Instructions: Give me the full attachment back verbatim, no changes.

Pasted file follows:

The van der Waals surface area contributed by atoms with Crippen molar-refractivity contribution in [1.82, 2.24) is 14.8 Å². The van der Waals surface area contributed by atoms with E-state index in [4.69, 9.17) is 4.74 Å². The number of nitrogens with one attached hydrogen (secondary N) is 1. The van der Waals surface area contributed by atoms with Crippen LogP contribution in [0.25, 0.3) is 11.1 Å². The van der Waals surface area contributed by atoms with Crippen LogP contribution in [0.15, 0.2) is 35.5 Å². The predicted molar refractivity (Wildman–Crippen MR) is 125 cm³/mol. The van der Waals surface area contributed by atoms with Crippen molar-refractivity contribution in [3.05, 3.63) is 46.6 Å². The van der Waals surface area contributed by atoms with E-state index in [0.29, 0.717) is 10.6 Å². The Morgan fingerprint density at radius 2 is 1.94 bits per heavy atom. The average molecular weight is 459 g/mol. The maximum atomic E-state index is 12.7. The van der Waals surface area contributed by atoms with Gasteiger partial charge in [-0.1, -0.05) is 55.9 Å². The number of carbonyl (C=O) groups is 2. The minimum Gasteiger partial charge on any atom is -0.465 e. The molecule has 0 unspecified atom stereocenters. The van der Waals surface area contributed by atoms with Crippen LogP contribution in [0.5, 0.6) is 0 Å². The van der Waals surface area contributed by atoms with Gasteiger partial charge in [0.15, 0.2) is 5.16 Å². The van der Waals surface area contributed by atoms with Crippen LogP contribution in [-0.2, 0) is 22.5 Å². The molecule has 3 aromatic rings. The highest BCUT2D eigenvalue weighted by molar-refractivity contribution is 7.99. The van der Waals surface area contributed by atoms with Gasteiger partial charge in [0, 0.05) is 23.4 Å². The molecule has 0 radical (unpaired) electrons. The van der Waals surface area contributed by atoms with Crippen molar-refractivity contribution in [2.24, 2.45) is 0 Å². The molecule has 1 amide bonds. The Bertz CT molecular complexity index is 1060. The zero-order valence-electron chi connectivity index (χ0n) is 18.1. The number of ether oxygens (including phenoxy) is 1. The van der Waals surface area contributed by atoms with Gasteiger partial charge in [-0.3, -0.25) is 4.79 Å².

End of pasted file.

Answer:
The van der Waals surface area contributed by atoms with Crippen molar-refractivity contribution in [1.82, 2.24) is 14.8 Å². The van der Waals surface area contributed by atoms with E-state index in [4.69, 9.17) is 4.74 Å². The number of nitrogens with one attached hydrogen (secondary N) is 1. The van der Waals surface area contributed by atoms with Crippen LogP contribution in [0.25, 0.3) is 11.1 Å². The van der Waals surface area contributed by atoms with Crippen LogP contribution in [0.15, 0.2) is 35.5 Å². The predicted molar refractivity (Wildman–Crippen MR) is 125 cm³/mol. The van der Waals surface area contributed by atoms with Crippen molar-refractivity contribution in [3.05, 3.63) is 46.6 Å². The van der Waals surface area contributed by atoms with E-state index in [0.29, 0.717) is 10.6 Å². The Morgan fingerprint density at radius 2 is 1.94 bits per heavy atom. The average molecular weight is 459 g/mol. The maximum atomic E-state index is 12.7. The van der Waals surface area contributed by atoms with Gasteiger partial charge in [-0.1, -0.05) is 55.9 Å². The number of carbonyl (C=O) groups is 2. The minimum Gasteiger partial charge on any atom is -0.465 e. The molecule has 0 unspecified atom stereocenters. The van der Waals surface area contributed by atoms with Crippen LogP contribution in [0.5, 0.6) is 0 Å². The van der Waals surface area contributed by atoms with Gasteiger partial charge in [0.15, 0.2) is 5.16 Å². The van der Waals surface area contributed by atoms with Crippen LogP contribution in [-0.2, 0) is 22.5 Å². The molecule has 3 aromatic rings. The highest BCUT2D eigenvalue weighted by molar-refractivity contribution is 7.99. The van der Waals surface area contributed by atoms with Gasteiger partial charge in [0, 0.05) is 23.4 Å². The molecule has 0 radical (unpaired) electrons. The van der Waals surface area contributed by atoms with Crippen molar-refractivity contribution in [2.24, 2.45) is 0 Å². The molecule has 1 amide bonds. The Bertz CT molecular complexity index is 1060. The zero-order valence-electron chi connectivity index (χ0n) is 18.1. The number of ether oxygens (including phenoxy) is 1. The van der Waals surface area contributed by atoms with Gasteiger partial charge in [-0.3, -0.25) is 4.79 Å².